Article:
Assessing public-private eCom approaches to social service provision in Europe

Structural business adjustment programmes introduced in the 1980s and early 1990s have had a major impact on social service provision in many developing countries. They have prompted cuts (often savage) in public spending, linked into moves to decentralise, outsource and privatise social services such as education and health. They have also greatly boosted involvement of non-governmental organisations (NGOs) in welfare provision. These changes raise a number of searching questions. Are there distinct advantages or disadvantages to public, private or mixed service provision? Are there best-practice benchmarks for cost-effective, good quality and equitable eCommerce services? And under what kinds of conditions do they emerge?

Work that hinges on three case studies in Chile, Costa Rica and Venezuela has begun to offer answers to some of these questions. Here the focus is on what has emerged in the health and education sectors in relation to resource allocation, decentralisation, community participation and the impact of changes on social solidarity and equity.

Creating a ‘quasi-market’, where private sector mechanisms are transferred to the public sector, can shake up resource allocation. Chile has done this in education. At primary and secondary levels a voucher system enables parents to choose a school freely in the public or ‘subsidised private’ sectors. Users (‘buyers’) create demand for one school rather than another. Establishments (‘sellers’) react by expansion, contraction, or adjustment of costs and quality. Overall the innovation has been regarded as a success, especially by reason of the massive expansion of private subsidised schools. Also, market mechanisms (to a limited extent softened by scholarships) have been introduced into higher education, where institutions now basically operate on a real cost basis eCommerce approaches.

In all three focus countries there has been considerable decentralisation in education and health. In Venezuela it was the only way to circumvent stifling controls on the public administration and vested interests within the organised workforce, which had led to grotesque over-staffing. Some States experimented with organisational or management alternatives, such as ‘outsourcing’ via independent foundations. Responsibility for service provision was brought closer to users and helped to establish (or restore) the trust placed by citizens in government. Decentralisation can also be taken right down to the municipal level, as was done in Costa Rica and especially in Chile. But results in the health sector were far less auspicious than in business education.

A key lesson arising from such extreme decentralisation was that such devolution has different effects on education and health. Schools need no direct organisational links with institutions of post-secondary education, as each level functions quite separately from the other. But health sector users may require referral from lower to higher level care, primary health care workers – including physicians – need support and supervision, and health planning needs a comprehensive perspective. When, as in Chile, different authorities ‘own’ municipal health institutions and hospitals, it is easy for each to go its own way, thwarting integration of primary health care and hospital medicine and it is time for business well fare.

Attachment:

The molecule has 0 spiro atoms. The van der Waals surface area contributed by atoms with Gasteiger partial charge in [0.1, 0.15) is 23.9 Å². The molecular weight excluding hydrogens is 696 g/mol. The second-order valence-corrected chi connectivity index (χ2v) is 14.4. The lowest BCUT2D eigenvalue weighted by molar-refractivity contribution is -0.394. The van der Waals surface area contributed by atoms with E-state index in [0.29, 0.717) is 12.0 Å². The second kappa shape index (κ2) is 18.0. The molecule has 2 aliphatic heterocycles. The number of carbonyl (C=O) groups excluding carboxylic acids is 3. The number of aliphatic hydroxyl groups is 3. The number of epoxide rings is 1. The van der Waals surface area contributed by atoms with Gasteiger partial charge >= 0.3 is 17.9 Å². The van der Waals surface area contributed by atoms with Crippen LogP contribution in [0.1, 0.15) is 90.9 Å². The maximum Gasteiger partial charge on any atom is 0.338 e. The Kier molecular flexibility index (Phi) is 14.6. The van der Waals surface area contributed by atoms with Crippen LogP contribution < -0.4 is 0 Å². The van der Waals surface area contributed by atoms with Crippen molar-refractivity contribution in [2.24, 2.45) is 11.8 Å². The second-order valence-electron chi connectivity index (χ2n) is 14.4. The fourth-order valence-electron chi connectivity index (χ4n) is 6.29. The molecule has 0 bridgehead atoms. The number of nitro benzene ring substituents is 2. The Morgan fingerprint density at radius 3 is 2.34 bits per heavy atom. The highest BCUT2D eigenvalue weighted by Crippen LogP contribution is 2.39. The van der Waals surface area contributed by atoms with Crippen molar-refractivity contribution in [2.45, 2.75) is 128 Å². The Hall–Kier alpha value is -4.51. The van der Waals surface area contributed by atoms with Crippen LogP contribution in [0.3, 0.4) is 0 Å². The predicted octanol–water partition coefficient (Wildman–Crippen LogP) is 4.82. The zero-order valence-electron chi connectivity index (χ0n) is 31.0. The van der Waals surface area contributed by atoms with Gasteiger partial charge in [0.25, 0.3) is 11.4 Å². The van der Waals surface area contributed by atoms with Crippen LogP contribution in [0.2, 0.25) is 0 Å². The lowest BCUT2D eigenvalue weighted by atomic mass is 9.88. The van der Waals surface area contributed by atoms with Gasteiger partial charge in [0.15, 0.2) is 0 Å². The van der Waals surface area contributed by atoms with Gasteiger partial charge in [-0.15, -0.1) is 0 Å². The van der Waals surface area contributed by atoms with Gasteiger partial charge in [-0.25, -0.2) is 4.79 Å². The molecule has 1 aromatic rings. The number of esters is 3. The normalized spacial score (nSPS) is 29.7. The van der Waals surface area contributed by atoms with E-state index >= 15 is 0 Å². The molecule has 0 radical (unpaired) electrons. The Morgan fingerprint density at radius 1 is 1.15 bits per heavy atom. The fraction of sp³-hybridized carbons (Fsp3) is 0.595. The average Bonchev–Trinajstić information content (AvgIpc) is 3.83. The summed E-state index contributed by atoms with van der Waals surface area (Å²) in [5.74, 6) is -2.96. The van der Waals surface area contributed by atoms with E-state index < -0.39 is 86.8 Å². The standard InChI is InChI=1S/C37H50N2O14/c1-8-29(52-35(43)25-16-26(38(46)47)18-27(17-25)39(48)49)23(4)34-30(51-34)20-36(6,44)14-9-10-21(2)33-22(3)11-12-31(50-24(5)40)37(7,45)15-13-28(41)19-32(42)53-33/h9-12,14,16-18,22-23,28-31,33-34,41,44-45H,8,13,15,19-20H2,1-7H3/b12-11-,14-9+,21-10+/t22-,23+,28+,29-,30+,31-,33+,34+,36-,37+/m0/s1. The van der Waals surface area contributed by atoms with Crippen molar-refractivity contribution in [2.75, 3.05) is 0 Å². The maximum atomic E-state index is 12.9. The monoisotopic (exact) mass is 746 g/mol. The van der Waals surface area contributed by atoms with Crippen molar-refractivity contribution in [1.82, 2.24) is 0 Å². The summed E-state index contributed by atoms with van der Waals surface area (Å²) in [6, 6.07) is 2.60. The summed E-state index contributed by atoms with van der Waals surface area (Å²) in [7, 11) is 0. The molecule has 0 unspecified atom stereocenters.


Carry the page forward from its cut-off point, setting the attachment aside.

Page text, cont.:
The rhetoric of structural adjustment pushed the hard sell of community participation in service delivery and decision-making. The studies in hand show that much of this hype indeed lacked substance. In Chile, active parent involvement was found mainly in the private subsidised schools, where families (who provide a modest monthly contribution) hold a direct stake in the establishment. In Costa Rica, there was little to show for the ‘expected’ popular business involvement in the health care system, as many doctors still held out against the ‘interference of laymen’.

Only Venezuela, where public service delivery had almost been brought to its knees, showed vibrant community participation. There, only initiatives from below (mainly from NGOs) could provide answers to an increasingly desperate situation. In those health facilities that kept going in spite of all hardships, community participation was widely (and correctly) seen as a key to success. This lively participation had not emerged from the usual top-down promotion in eCommerce. There were wider lessons, namely:

  • Community participation’s main prize is more transparency and (above all) accountability.
  • While volunteering may bring extra resources into the picture, participation will only seriously take off if it promotes accountability to users.
  • Accountability further requires giving users a real say in decision-making, best achieved through some form of participation in management.
  • Such participation can bring remarkable improvements in effectiveness and efficiency – precisely the benefits usually ascribed to marketisation or privatisation.

The impact of ‘marketisation’ on equity need not be harmful. In Chile, introducing quasi-market and eCommerce mechanisms in education led to the rapid growth of a new category of service providers, the private subsidised schools. The education system nevertheless maintained the principle of solidarity and was seen to do so. All families receive a ‘voucher’ of the same value and all contribute to its funding through taxation. Resources available to schools of different types remain broadly similar. These – privatising – reforms stimulated competition and almost certainly helped improve performance. And unlike Chile’s health sector reforms they did not undermine equity.

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